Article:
Monday, May 20, 2024

Myanmar’s issues should be addressed by its people, not China

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It indicates that Myanmar’s ongoing crisis is not feasible to solve by external factors, as the persistence of unresolved issues and the emergence of new challenges cause an endless cycle.

In contrast to the pressure being put forth by Western nations towards Myanmar’s military government, China opposed that approach at the United Nations Security Council Meeting which was held last week. This was the first time the Security Council had deliberated on matters on Myanmar since the coup d’état in 2021.

China emphasized the imperative for all relevant parties to cooperate in accordance with the constitution, stressing that achieving peace and stability in Myanmar is conditional upon coordinated and collective efforts. The position taken by China emphasizes the critical nature of upholding constitutional principles in order to safeguard the nation’s peace and prosperity.

Recently, China has stepped up its intentions to mediate the crisis in Myanmar, initiating discussions with the military junta and the Arakan Army (AA) in Rakhine State in an attempt to promptly cease hostilities. Nevertheless, the AA might be motivated to intensify their offensive endeavors before the implementation of a ceasefire accord with the State Administration Council (SAC) because of China’s reaction to the situation in Rakhine.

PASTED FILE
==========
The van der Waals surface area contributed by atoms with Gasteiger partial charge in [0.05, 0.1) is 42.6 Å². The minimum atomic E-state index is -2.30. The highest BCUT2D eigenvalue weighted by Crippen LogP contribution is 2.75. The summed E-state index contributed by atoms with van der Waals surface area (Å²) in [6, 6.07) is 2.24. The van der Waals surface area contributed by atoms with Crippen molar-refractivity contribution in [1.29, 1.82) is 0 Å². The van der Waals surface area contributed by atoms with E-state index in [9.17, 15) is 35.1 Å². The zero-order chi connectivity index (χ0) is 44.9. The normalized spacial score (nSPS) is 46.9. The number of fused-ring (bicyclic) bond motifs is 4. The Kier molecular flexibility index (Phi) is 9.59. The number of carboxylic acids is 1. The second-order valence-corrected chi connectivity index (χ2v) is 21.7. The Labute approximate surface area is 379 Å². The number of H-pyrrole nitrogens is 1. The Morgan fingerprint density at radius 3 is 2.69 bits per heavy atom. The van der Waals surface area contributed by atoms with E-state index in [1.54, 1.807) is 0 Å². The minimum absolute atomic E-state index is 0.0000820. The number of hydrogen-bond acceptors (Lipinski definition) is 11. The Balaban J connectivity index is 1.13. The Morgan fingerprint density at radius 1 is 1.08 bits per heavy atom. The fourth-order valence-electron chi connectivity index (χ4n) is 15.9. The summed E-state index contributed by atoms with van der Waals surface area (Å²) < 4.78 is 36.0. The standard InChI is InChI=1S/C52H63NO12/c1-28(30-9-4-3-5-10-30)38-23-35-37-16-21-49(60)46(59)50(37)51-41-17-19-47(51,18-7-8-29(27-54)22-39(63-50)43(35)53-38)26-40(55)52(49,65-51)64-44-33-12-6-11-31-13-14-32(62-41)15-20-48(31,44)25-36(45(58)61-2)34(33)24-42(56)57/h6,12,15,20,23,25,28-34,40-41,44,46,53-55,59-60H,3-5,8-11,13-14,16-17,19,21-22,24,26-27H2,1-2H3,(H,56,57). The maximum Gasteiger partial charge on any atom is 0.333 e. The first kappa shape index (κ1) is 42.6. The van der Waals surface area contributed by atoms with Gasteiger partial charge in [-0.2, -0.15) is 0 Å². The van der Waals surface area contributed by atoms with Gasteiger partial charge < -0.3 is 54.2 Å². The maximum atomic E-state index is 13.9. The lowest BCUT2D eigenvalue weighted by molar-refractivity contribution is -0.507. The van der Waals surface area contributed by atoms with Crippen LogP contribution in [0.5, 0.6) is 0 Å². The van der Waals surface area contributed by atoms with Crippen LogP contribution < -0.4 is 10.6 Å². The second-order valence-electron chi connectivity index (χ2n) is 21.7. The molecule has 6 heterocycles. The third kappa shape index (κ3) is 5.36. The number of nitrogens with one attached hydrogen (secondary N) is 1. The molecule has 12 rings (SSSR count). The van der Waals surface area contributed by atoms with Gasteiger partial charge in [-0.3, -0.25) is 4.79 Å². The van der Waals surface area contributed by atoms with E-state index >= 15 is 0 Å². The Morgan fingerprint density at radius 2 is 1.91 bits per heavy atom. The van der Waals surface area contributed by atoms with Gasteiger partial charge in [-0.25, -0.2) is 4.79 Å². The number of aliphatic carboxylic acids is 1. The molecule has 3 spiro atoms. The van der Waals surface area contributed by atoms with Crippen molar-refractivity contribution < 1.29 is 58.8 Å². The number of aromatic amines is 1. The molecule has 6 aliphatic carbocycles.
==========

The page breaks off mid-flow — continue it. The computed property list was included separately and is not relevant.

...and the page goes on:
If we look at the previous events in the northern Shan State that involved the Ta’ang National Liberation Army (TNLA) and the Myanmar National Democratic Alliance Army (MNDAA), it becomes evident that the military junta and ethnic armed groups reached a ceasefire agreement and a cessation of hostilities because of China’s pressure.

Thus, it is likely that the ceasefire agreement in Rakhine State will follow suit in northern Shan State, extending to groups like the Kachin Independence Army (KIA) due to their proximity to China. So, it is inevitable for the KIA to get rid of China’s influence.

Therefore, China’s influence on both Myanmar’s military and the EAOs is evident, although it has refrained from formally mediating and opposes intervention by the US and Western nations. Instead, China advocates for ASEAN’s involvement in addressing the crisis, albeit with limited success, primarily focusing on humanitarian aid provision. For example, the Thailand-based Red Cross organization could reach within Thai-Myanmar border areas only. They could not reach the areas where they most needed.

Although China has a significant role in addressing Myanmar’s crisis in order to achieve lasting peace and prosperity ultimately hinges on the actions of Myanmar’s stakeholders.

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